Leave our vital statistics alone

What do we drink, smoke, spend? If a leading survey is dropped, no one will know, warns David Walker
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The Independent Online
Want some social facts? Sixty-two per cent of people aged over 75 use a walking-stick, 12 per cent use a manual wheelchair, and 16 per cent use a Zimmer frame.

More info on the way we live now? Sixty-four per cent of professional people visit the dentist for a regular check (down from 69 per cent in 1983) against 38 per cent of unskilled manual workers (up from 29 per cent in 1983).

Still hungry for data? Of all fertile women - those aged 16 to 49 - 26 per cent use the pill, 17 per cent rely on the male condom, 5 per cent have IUDs, 12 per cent have been sterilised, the partners of 12 per cent have had a vasectomy, and 3 per cent rely on the "withdrawal" method.

You may be fascinated in a gee-whiz way. But if you are a doctor or health planner, contraceptive maker, academic or politician, you may actually need to know all this. The trouble is, the great machine for gathering these vivid snapshots - the General Household Survey (GHS) - has been "suspended" and may soon be axed as a cost-cutting measure by the Office of National Statistics. Its disappearance will rip the heart out of Social Trends, the widely praised overview of British social life, the 1997 edition of which is being published on Thursday.

The GHS is an endless source of nuggets, such as that 64 per cent of people of Indian descent own their homes on a mortgage compared with only 41 per cent of whites. It is the best used of all official surveys of how we live, especially prized for the understanding it offers of the relationship of social characteristics, incomes, lifestyles and consumption of food, alcohol and tobacco.

And pensions. The GHS says that of men employed full-time, 60 per cent belong to a company pension scheme, 29 per cent have a personal pension. Of women employed full-time, 54 per cent have a company pension, 22 per cent have a personal pension.

Pamela Meadows, director of the Policy Studies Institute, says GHS data on the characteristics of smokers has influenced how anti-smoking campaigns are targeted. The influential Institute of Fiscal Studies says it relied on GHS figures for its reports on childcare arrangements and the connections between people's skills and their earnings.

Researchers say data from the GHS is the only source for comparing the changing condition of Britain during the Conservative era. Ending it could make any comparisons with before 1979 more difficult.

Researchers are anxious. John Hills, reader in economics and social policy at the London School of Economics and author of the major Joseph Rowntree Foundation study of income inequality during the past two decades, says: "The crucial thing is consistency - without a run of data over the years we cannot accurately tell what is happening."

The Office of National Statistics, a sub-department of the Treasury which runs the GHS, says it has to make cuts and most of the data in the survey can be found elsewhere. It insists this year's GHS - based on data collected last year - will still be published, and that it may decide to go ahead with a survey in 1998.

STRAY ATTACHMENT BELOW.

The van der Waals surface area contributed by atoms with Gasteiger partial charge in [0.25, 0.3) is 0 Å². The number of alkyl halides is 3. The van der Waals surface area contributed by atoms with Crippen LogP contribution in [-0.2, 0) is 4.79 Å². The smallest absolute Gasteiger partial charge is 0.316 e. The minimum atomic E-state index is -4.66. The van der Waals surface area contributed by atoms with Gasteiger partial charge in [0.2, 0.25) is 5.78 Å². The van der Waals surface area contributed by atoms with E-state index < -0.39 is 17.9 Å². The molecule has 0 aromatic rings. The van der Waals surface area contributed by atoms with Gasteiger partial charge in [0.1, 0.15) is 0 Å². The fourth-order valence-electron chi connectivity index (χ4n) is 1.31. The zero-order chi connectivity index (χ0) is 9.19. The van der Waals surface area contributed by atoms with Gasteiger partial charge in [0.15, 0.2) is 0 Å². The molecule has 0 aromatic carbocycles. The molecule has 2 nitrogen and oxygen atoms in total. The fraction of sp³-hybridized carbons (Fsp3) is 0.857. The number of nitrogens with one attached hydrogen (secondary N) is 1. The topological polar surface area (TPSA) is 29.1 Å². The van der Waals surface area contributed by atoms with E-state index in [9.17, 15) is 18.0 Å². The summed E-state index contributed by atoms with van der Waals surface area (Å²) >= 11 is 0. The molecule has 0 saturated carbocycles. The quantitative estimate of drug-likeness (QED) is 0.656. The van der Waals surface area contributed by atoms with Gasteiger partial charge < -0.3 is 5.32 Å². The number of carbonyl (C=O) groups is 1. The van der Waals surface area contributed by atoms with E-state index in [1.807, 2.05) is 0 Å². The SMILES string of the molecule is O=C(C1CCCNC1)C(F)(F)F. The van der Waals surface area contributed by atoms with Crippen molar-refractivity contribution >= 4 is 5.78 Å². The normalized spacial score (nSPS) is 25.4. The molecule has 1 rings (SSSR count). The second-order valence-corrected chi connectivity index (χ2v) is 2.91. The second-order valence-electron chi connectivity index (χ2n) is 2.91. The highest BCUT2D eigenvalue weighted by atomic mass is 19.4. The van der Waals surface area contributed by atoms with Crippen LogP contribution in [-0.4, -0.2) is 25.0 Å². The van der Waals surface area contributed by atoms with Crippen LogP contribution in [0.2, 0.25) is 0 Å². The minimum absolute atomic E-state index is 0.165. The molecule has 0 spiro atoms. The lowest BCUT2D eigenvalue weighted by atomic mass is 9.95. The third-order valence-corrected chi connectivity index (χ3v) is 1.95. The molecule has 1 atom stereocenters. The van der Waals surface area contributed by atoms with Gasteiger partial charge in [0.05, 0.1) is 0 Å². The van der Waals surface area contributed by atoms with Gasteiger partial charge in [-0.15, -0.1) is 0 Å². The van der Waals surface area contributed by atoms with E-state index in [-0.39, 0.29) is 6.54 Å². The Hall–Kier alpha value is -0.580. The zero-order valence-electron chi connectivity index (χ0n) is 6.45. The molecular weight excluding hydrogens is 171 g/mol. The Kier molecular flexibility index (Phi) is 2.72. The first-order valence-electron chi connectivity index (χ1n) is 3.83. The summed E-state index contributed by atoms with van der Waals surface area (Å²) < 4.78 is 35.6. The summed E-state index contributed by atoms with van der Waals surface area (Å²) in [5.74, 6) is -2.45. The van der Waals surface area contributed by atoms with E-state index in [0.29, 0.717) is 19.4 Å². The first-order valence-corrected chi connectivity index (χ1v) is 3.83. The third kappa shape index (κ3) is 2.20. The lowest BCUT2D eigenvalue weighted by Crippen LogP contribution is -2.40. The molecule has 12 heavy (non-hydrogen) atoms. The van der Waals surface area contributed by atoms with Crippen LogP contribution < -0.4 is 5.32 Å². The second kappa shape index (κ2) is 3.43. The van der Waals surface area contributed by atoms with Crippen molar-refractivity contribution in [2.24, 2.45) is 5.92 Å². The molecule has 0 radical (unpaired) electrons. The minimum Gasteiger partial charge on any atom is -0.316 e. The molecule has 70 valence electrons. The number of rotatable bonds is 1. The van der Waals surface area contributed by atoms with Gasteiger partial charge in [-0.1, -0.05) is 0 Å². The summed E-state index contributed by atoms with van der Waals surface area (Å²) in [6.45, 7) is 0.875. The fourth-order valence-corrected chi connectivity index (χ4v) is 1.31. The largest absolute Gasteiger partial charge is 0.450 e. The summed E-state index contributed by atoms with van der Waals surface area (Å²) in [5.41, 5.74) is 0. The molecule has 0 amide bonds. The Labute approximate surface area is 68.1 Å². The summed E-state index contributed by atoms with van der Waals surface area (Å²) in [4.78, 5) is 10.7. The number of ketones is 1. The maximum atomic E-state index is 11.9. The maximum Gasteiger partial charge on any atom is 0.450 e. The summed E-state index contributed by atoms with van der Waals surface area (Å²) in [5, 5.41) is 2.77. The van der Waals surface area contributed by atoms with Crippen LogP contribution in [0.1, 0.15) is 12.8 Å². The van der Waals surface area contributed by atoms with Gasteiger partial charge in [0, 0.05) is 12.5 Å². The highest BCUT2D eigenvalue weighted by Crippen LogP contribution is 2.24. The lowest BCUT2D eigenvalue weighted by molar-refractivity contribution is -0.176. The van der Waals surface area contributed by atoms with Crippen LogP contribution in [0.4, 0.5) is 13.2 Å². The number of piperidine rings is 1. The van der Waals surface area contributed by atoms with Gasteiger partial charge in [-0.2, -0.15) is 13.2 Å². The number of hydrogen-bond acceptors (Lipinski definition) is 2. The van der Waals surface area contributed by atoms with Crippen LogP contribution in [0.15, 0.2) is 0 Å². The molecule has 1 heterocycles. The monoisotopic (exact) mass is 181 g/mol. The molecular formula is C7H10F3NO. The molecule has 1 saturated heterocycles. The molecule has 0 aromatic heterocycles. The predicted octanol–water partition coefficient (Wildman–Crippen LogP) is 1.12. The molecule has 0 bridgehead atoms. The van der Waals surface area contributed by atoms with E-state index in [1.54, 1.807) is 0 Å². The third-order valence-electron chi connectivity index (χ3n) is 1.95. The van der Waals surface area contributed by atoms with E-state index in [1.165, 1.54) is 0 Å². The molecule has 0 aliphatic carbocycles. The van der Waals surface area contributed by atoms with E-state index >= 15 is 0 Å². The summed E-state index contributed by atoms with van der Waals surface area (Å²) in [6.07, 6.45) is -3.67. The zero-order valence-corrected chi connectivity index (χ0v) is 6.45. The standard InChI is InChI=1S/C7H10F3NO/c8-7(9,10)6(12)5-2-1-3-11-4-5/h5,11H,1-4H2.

But Janet Lewis, director of research for the Joseph Rowntree Foundation, says the purpose of the surveys should have been considered before economies were sought.

Angela Dale, professor of quantitative social research at the University of Manchester, says: "In a democratic society you need good information about what is happening and how things are changing."

Researchers fear worse is to come. After killing off the General Household Survey for 1997, the Office for National Statistics says it wants to review all its surveys including the vital Labour Force Survey, the only independent check there is on the accuracy of official unemployment figures.

Meanwhile, the Home Office and other departments are looking for big savings from their research budgets. The cuts, says Roger Jowell, director of Social and Community Planning Research, amount to a "scorched-earth policy" which could leave the next government in the dark about social conditions and the success or otherwise of its welfare reforms.

Ending the GHS will affect work being on trends in the distribution of income, on lifestyles, how families share the care of infirm elderly relatives, the progress of the children of single parents, leisure and sporting participation, as well as changes in smoking and drinking habits. Professor Dale calls such information "fundamental - and not available from any other source".

The GHS alone records that the North-West is the English region in which single parents form the highest proportion of its families; that the proportion of women cohabiting rose from 13 per cent in the early 1980s to 23 per cent in the mid-1990s.

In a letter of protest to the statistical mandarins of Whitehall, Denise Lievesley, director of the Data Archive at the University of Essex, adapts an old adage: "While the price of information does not come cheap, ignorance is far more expensive."

John Hills says the GHS is especially good for recording the use people make of welfare and other services.

He is completing a project examining whether there is such a thing as a "social wage" - whether people on lower incomes get more benefit from subsidised public services than those on higher incomes.

According to Sara Arber, professor of sociology at Surrey University, the importance of the GHS is that it shows trends over time - it was started in 1971 - and any interruption threatens that continuity. She is working on an NHS project on the health of children of lone parents and GHS data allows her to look at how often they attend clinics and surgeries, where their parents work and how much they are paid.

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